Does L Brands, Inc. ($LB$)’s Magic Formula of 1449 Signal a Buying Opportunity?

The MF Rank (Magic Formula Rank) is a formula that helps identify a valuable company trading at a good price.  The formula is calculated by looking at companies that have a high earnings yield as well as a high return on invested capital.  The MF Rank of L Brands, Inc. (LB) is 1449.  A company with a low rank is considered a good firm to invest in.  The Magic Formula was introduced in a book written by Joel Greenblatt, entitled, “The Little Book that Beats the Market”.  A favorite book amongst Wall Street’s elite. 

Scanning the equity markets, it is quite obvious that there are plenty of stocks to choose from. This may make things a bit overwhelming for the beginner investor, but it should also be seen as a great opportunity. Of course, studying up on every single stock may be nearly impossible. Just focusing in on a few different stocks at a time that pique the interest may be the way to start. Investors are often bombarded with stock picking strategies and sure bet winners. Some of the information might end up being correct, but a lot of it may turn out to be nonsense. If investors decide to manage their own money, they may want to make sure that no stone is left unturned. Doing the proper amount of research can work wonders for the health of a portfolio over the course of time. Following a proven market guru may work for some, but it may leave others with many questions that have gone unanswered. What works for one investor may not work for another.

Benjamin Graham, professor and creator of value investing principles, was one of the first investors to consistently screen the market looking for bargain companies based on value factors. He didn’t have databases such as ValueSignals at his disposal, but used people like his apprentice Warren Buffet to fill out stock sheets with the most important data.

Graham was always on the watch for firms that were so discounted, that if the company went into liquidation, the proceeds of the assets would still return a profit.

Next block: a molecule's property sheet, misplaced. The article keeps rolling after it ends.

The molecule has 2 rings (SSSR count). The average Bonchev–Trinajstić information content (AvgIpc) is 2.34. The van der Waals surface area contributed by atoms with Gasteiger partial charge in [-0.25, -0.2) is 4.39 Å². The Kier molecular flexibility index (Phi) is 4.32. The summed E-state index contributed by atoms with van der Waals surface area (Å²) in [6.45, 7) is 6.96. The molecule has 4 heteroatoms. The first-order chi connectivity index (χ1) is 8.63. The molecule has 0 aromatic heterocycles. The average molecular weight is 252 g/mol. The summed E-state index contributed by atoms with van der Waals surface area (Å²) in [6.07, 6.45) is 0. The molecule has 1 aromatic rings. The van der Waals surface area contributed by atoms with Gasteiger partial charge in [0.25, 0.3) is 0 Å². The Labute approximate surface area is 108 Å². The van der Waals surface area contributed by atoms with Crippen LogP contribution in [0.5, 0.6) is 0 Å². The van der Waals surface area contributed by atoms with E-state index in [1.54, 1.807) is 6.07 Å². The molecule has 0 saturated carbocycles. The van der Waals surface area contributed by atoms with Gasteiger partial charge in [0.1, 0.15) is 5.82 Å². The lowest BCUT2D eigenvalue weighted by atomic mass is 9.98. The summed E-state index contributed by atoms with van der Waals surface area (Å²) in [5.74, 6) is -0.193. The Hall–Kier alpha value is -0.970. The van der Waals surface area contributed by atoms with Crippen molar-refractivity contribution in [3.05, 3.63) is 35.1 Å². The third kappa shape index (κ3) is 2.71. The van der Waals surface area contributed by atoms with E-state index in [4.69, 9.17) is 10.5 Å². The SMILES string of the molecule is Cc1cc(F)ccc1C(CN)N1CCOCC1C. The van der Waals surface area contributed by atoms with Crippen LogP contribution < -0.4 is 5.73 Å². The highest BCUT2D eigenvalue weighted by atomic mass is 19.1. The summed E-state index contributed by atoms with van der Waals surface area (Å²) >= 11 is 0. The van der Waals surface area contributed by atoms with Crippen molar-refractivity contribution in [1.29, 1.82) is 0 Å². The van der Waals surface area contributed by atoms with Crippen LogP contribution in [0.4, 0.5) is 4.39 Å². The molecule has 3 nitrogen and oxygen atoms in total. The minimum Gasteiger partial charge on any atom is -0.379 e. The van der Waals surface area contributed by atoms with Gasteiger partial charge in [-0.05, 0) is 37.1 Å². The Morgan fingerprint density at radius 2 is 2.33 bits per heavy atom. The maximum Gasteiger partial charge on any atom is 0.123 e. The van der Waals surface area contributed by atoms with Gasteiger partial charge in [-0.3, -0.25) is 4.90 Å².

The ratio he used to identify these companies was Net Current Asset Value or NCAV. This ratio is much more stringent compared to book value (total assets – total liabilities) and is calculated as follows:

NCAV = Current Assets – Total Liabilities
Current Assets = Cash & ST Investments + Inventories + Accounts Receivable
Graham was only happy if he could buy the company at 2/3 of the NCAV. That’s the sort of margin of safety he was looking for.

This strategy was very successful during the years after Graham published it in his book ‘Security analysis’ in 1934 and also in more recent studies it has proven to provide superior results. A study done by the State University of New York to prove the effectiveness of this strategy showed that from the period of 1970 to 1983 an investor could have earned an average return of 29.4%, by purchasing stocks that fulfilled Graham’s requirement and holding them for one year. Nowadays it’s very difficult to find companies that meet Graham’s criteria.

NCAV to Market are calculated as follows:

NCAV-to-Market Ratio = NCAV divided by Market Cap

L Brands, Inc. (LB) has an NCAV to Market value of -1.228061.

Value Composite Three (VC3) is another adaptation of O’Shaughnessy’s value composite but here he combines the factors used in VC1 with buyback yield. This factor is interesting for investors who’re looking for stocks with the best value characteristics, but are indifferent to whether these companies pay a dividend.

VC3 is the combination of the following factors:

Price-to-Book
Price-to-Earnings
Price-to-Sales
EBITDA/EV
Price-to-Cash flow
Buyback Yield